Next, take the time to write a thoughtful summary. Your summary section should provide rich details about your professional background. This is where you tell visitors who you are, why you got into life insurance sales and what you have accomplished in the field. Without a thoughtful summary, many visitors do not continue scrolling to read the specifics of your job history.
Speaking of job history, do not simply list job titles and dates of employment. This section should read like a resume, with bullet points highlighting your accomplishments in each position, but make your writing more casual and conversational. This does not mean devolve into text-speak, but you want your visitors to feel like they are having a conversation with you over coffee, not reading a boring rundown of your professional accomplishments.
Do Not Simply Join Groups, Engage
The site's group search function allows you to find groups related to your industry, your college and even your hobbies. Simply joining these groups is not going to build your network or get you leads.
By joining the discussion and contributing thoughtful comments, you gain the trust of others in the group and establish yourself as an industry expert. When you are considered an expert, professionals in related fields feel confident sending business your way; having someone like you in their network makes them look good by extension.
Offer Your Knowledge for Free
The LinkedIn forums provide a place where you can offer industry advice to those searching for it. Make use of this function, but do not come across like a pushy salesman. As you answer more questions and contribute more knowledge, you can expect people to contact you for help based on the expertise you have shown.
Maintain Relationships With Your Contact List
If the only time you contact the people on your list is when specifically asking for leads or referrals, you are doing LinkedIn wrong. Reach out to those on your list when they need help with something, or simply to say hello, wish a happy birthday or congratulate on a recent promotion.
When these contacts have life insurance businesses to refer to, they are most likely to send it to the agent with whom they enjoy the most active and meaningful relationship.
Watch for Important Life Changes
Sometimes a seemingly trivial social media post can provide an important clue that a person needs your services as a life insurance agent. Take the ever-present sonogram picture, for example. A new arrival signals a huge increase in a person's financial burden over the next 18 years. This is an ideal time to reach out to this contact, once again in a non-pushy tone, congratulate him on the big news and let him know you are there for anything he needs.
Networking With Other Professionals
Networking with other professionals provides a great way to procure life insurance leads without cold calling, relying on overworked company leads or spending your own money.
Example of a Professionals Networking Group
These groups are often diverse. Your networking group might feature a personal injury lawyer, a tax accountant, a chiropractor, a personal trainer, a plumber, a physical therapist, and you, a life insurance agent.
Suppose the personal trainer in your networking group is guiding a client through a set of bicep curls when the client makes an offhanded comment about a recent medical scare and then says his kids would not be able to afford college if he were gone.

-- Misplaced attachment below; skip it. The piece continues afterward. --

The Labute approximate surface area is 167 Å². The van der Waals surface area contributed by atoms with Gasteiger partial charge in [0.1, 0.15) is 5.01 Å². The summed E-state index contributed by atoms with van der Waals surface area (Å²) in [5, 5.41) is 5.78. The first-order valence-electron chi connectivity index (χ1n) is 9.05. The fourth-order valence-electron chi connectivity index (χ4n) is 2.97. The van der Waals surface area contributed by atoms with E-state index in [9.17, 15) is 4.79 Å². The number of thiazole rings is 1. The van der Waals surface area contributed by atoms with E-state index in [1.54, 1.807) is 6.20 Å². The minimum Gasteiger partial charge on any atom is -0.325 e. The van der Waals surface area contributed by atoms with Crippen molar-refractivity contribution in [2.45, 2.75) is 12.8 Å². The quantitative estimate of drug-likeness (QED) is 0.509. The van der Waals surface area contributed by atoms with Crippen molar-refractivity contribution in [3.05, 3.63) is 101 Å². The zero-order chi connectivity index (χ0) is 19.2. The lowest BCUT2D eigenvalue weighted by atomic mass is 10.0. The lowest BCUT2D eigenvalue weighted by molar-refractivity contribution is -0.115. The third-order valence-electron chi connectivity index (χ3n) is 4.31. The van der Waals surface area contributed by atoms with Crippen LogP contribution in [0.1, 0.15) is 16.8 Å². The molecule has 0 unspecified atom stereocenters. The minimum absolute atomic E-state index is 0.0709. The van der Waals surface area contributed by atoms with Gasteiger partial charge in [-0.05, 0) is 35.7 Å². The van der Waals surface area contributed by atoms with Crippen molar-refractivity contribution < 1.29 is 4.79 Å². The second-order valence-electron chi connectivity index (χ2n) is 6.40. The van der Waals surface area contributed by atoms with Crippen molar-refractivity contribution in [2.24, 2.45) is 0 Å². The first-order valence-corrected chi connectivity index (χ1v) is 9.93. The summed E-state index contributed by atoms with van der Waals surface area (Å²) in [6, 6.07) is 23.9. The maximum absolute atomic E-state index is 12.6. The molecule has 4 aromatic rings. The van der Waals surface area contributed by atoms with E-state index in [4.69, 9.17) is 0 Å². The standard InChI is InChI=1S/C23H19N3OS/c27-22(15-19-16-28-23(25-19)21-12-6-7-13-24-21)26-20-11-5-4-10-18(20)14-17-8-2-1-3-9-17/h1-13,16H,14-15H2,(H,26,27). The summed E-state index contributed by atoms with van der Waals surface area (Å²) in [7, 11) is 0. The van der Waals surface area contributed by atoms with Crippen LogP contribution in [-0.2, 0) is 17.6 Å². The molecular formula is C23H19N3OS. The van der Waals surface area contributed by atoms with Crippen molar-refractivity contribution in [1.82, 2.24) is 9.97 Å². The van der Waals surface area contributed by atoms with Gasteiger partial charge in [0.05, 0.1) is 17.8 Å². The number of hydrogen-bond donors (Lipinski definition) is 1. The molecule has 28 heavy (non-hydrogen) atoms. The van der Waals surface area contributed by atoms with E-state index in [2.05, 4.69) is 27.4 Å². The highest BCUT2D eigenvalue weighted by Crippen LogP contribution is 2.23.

The tax accountant might be helping a client with retirement budgeting when the client casually mentions his savings are insufficient for a proper burial. If the networking group functions like it is supposed to, both of these professionals have your business card on hand and use the opportunity to recommend your services to their clients who obviously need them.
In exchange, when one of your clients comments about needing a plumber or wanting to get in shape, you return the favor by recommending a group member.
What are some pros and cons of company leads?
On the pro side, company leads typically are free so if you're starting out you don't risk your own money on leads that might not convert to sales. Not having to compare lead providers and lead costs frees up more of your time to sell life insurance.
On the con side, they may be old and worked to death. When an agent quits, the company reclaims his leads and may distribute them to the new agents. By the time you get your hands on a company lead, it may have already been called by a half-dozen or more ex-agents.
How should you leverage LinkedIn to generate leads?
Use a good professional profile photo. Make your job history read like a resume, showing bullet points of accomplishments and not just a list of previous employers. Write a good summary with rich details about your professional background. And don't simply join groups—engage! Join the conversation.
How does an agent maintain a personal touch to find leads?
- When checking your contact list, reach out when people need help with something, or simply to say hello, wish a happy birthday or congratulate on a recent promotion. When these contacts have life insurance businesses to refer to, they are most likely to send it to the agent with whom they enjoy the most active and meaningful relationship.
Join a networking group, where folks from diverse professions help each other with needed services and contacts. Different lead generation methods will work depending on the agent's sale style, local market, knowledge, and specialty.
The Bottom Line
The good news is numerous methods exist for finding life insurance leads. As for which of these methods is best, the answer depends on the individual agent. Different lead generation methods are going to work better for you than others based on your local market, level of competition, sales style, and the niche you are targeting.